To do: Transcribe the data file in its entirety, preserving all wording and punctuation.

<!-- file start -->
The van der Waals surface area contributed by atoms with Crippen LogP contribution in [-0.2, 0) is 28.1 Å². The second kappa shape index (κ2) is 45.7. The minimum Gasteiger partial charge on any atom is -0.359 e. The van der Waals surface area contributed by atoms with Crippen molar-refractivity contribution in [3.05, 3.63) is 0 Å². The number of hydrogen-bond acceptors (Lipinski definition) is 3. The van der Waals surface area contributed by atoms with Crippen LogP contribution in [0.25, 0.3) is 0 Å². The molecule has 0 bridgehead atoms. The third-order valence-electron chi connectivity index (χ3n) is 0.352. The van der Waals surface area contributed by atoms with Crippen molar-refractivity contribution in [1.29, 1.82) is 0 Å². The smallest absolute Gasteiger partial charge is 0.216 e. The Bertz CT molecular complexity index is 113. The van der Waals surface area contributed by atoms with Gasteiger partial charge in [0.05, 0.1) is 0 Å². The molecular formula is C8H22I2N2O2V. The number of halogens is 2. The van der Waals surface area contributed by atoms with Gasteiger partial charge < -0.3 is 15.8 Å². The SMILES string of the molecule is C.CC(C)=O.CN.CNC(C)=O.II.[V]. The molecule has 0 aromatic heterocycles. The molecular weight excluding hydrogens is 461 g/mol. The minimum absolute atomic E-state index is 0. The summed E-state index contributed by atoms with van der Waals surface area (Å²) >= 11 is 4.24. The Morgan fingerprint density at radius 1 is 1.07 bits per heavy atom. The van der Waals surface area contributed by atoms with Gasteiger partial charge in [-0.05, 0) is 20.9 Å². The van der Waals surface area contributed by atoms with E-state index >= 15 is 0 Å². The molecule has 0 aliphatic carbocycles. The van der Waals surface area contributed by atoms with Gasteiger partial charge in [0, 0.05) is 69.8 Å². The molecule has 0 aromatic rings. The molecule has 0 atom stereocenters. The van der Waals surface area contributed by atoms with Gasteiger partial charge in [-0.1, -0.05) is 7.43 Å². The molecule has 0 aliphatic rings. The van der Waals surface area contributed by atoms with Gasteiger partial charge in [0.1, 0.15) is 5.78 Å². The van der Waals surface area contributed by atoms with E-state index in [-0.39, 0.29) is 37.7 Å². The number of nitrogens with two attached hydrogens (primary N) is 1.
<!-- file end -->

The van der Waals surface area contributed by atoms with Crippen LogP contribution in [-0.2, 0) is 28.1 Å². The second kappa shape index (κ2) is 45.7. The minimum Gasteiger partial charge on any atom is -0.359 e. The van der Waals surface area contributed by atoms with Crippen molar-refractivity contribution in [3.05, 3.63) is 0 Å². The number of hydrogen-bond acceptors (Lipinski definition) is 3. The van der Waals surface area contributed by atoms with Crippen LogP contribution in [0.25, 0.3) is 0 Å². The molecule has 0 bridgehead atoms. The third-order valence-electron chi connectivity index (χ3n) is 0.352. The van der Waals surface area contributed by atoms with Crippen molar-refractivity contribution in [1.29, 1.82) is 0 Å². The smallest absolute Gasteiger partial charge is 0.216 e. The Bertz CT molecular complexity index is 113. The van der Waals surface area contributed by atoms with Gasteiger partial charge in [0.05, 0.1) is 0 Å². The molecular formula is C8H22I2N2O2V. The number of halogens is 2. The van der Waals surface area contributed by atoms with Gasteiger partial charge < -0.3 is 15.8 Å². The SMILES string of the molecule is C.CC(C)=O.CN.CNC(C)=O.II.[V]. The molecule has 0 aromatic heterocycles. The molecular weight excluding hydrogens is 461 g/mol. The minimum absolute atomic E-state index is 0. The summed E-state index contributed by atoms with van der Waals surface area (Å²) >= 11 is 4.24. The Morgan fingerprint density at radius 1 is 1.07 bits per heavy atom. The van der Waals surface area contributed by atoms with Gasteiger partial charge in [-0.05, 0) is 20.9 Å². The van der Waals surface area contributed by atoms with E-state index >= 15 is 0 Å². The molecule has 0 aliphatic carbocycles. The van der Waals surface area contributed by atoms with Gasteiger partial charge in [0, 0.05) is 69.8 Å². The molecule has 0 aromatic rings. The molecule has 0 atom stereocenters. The van der Waals surface area contributed by atoms with Gasteiger partial charge in [-0.1, -0.05) is 7.43 Å². The molecule has 0 aliphatic rings. The van der Waals surface area contributed by atoms with Gasteiger partial charge in [0.1, 0.15) is 5.78 Å². The van der Waals surface area contributed by atoms with E-state index in [-0.39, 0.29) is 37.7 Å². The number of nitrogens with two attached hydrogens (primary N) is 1.